An unusual building marking the entrance to a Northland heritage park is being featured among the New Zealand exhibition at a major architectural show.
The Marsden Cross Memorial Centre - Rore Kahu (which means "soaring hawk") - is part of the Kiwi exhibition at the Venice Architecture Biennale which opened in the Italian city on Saturday.
Rore Kahu overlooks Rangihoua Heritage Park in the northern Bay of Islands, and was opened by Governor-General Sir Jerry Mateparae in December 2014. It is made of rammed earth walls with a composite panel roof and was designed by Cheshire Architects of Auckland as the park's entrance and the start of a pilgrim's way leading to Rangihoua Bay.
Rangihoua was the site of New Zealand's first European settlement, founded by a small group of British missionaries and settlers in 1814 under the protection of Chief Ruatara, whose pa can still be seen on a nearby hilltop.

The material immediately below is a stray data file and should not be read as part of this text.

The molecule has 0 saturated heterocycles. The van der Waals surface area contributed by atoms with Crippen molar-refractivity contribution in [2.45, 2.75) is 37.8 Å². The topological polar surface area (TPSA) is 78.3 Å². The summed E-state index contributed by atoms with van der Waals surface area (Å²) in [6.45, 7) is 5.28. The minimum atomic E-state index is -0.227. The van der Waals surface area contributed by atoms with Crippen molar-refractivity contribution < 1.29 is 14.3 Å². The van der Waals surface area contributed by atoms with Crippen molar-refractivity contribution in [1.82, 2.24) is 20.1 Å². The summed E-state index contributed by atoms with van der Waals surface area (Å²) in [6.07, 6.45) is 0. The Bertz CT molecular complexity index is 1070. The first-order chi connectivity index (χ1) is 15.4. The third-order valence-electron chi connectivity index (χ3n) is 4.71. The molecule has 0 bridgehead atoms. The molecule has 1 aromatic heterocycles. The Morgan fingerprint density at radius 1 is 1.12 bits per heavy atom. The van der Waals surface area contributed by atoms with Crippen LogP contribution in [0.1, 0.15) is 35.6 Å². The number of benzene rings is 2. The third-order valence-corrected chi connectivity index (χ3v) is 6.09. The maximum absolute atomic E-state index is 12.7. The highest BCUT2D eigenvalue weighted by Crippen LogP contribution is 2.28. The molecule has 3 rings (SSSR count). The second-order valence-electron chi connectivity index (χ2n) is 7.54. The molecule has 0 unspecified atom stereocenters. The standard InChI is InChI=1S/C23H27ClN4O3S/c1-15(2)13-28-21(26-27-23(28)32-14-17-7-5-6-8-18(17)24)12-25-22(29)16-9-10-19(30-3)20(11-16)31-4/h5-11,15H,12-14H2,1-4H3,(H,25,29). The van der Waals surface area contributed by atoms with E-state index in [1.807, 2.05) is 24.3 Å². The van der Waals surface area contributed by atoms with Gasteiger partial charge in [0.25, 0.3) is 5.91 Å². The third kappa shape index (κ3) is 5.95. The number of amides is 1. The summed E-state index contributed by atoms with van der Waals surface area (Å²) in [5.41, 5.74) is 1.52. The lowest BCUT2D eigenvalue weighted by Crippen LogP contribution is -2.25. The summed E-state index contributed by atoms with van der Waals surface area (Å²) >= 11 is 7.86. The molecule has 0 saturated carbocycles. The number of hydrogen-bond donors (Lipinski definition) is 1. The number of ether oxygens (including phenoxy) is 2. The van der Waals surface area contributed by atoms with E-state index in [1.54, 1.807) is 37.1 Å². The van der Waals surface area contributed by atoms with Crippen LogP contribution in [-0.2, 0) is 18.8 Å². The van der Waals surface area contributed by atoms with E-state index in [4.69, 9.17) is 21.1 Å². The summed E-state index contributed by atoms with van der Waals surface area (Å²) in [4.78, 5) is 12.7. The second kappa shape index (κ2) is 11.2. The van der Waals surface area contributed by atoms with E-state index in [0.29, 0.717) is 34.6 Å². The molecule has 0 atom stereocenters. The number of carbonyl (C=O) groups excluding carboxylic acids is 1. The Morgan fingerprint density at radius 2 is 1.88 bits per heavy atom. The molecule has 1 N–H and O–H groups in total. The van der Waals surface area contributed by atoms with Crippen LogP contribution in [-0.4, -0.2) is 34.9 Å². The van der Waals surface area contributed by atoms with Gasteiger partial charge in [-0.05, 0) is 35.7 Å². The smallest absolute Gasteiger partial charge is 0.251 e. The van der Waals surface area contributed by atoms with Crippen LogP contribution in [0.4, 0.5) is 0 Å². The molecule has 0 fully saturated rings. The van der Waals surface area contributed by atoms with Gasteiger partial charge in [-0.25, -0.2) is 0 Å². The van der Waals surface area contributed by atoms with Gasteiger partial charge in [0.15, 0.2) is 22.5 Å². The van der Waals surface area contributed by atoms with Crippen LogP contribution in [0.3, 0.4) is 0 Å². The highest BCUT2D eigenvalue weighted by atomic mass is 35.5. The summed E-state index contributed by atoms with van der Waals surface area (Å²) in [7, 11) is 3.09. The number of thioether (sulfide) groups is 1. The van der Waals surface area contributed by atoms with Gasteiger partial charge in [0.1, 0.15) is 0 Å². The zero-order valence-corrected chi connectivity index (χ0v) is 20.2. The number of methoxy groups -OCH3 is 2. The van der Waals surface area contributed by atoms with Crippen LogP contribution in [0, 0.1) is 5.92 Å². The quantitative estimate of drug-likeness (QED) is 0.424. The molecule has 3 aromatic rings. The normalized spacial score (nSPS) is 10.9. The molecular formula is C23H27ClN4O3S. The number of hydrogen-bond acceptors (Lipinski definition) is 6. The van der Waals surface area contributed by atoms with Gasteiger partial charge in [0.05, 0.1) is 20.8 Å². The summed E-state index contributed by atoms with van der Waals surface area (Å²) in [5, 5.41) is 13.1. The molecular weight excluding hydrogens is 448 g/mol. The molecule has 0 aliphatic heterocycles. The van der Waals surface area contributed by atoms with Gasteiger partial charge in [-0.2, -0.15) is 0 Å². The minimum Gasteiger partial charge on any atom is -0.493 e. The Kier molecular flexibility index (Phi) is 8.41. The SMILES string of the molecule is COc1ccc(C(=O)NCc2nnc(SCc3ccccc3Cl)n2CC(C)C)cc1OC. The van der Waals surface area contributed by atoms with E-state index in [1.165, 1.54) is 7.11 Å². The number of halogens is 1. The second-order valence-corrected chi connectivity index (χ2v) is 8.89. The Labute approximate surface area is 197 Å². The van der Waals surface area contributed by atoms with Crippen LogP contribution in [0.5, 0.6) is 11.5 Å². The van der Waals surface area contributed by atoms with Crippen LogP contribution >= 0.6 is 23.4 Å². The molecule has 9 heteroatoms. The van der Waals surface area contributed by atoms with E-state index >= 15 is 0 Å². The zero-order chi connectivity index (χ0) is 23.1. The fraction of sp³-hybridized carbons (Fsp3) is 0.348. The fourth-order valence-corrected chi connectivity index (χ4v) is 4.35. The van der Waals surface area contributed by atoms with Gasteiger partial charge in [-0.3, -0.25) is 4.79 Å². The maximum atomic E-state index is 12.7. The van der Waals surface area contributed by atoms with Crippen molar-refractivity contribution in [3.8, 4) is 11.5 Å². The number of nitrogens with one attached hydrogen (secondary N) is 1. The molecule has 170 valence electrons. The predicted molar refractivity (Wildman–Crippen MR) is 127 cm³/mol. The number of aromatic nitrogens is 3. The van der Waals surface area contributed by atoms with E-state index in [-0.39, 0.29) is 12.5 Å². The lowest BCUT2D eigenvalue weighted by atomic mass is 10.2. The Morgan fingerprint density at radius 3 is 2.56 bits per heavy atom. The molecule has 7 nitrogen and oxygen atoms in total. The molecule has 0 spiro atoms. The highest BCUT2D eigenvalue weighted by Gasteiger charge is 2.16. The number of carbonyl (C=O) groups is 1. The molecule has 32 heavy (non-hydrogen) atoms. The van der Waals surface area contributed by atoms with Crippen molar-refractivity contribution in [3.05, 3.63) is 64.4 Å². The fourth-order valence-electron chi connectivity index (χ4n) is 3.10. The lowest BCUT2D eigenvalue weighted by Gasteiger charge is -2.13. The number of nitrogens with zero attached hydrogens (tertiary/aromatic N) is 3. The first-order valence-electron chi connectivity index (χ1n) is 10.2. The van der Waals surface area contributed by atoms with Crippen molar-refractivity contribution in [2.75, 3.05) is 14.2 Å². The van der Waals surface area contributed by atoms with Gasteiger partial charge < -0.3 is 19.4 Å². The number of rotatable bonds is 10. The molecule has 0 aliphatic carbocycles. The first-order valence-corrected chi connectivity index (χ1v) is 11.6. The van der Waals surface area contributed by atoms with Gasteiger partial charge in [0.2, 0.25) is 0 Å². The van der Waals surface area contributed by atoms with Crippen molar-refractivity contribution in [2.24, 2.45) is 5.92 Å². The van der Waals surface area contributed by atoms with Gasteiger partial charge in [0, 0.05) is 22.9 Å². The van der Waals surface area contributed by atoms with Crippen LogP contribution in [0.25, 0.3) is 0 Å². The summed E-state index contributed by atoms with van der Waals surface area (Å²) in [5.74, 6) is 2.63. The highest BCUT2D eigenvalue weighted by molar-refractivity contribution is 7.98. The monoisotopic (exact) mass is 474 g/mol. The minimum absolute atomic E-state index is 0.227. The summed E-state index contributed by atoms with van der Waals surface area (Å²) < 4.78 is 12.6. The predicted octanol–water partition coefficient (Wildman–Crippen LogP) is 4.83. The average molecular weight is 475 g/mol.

Rore Kahu was commissioned by the Marsden Cross Trust Board, which represents descendants of the first European settlers. The other groups involved in establishing Rangihoua Heritage Park were Ngati Torehina's Rangihoua Pa Native Reserve Board and the Department of Conservation.
Rore Kahu's roof was made by Warkworth-based Core Builders Composites, which also worked on Oracle's America's Cup boats. Other New Zealand finalists include an art gallery in West Auckland, a botanic garden centre in Christchurch and a kura kaupapa in Wairoa.
Several Northland designer homes are also featured in the Venice show, among them the Fielding house in Te Arai Point and an extended family home in Rawhiti.
They are three of more than 50 different architectural works on display by designers from all over New Zealand.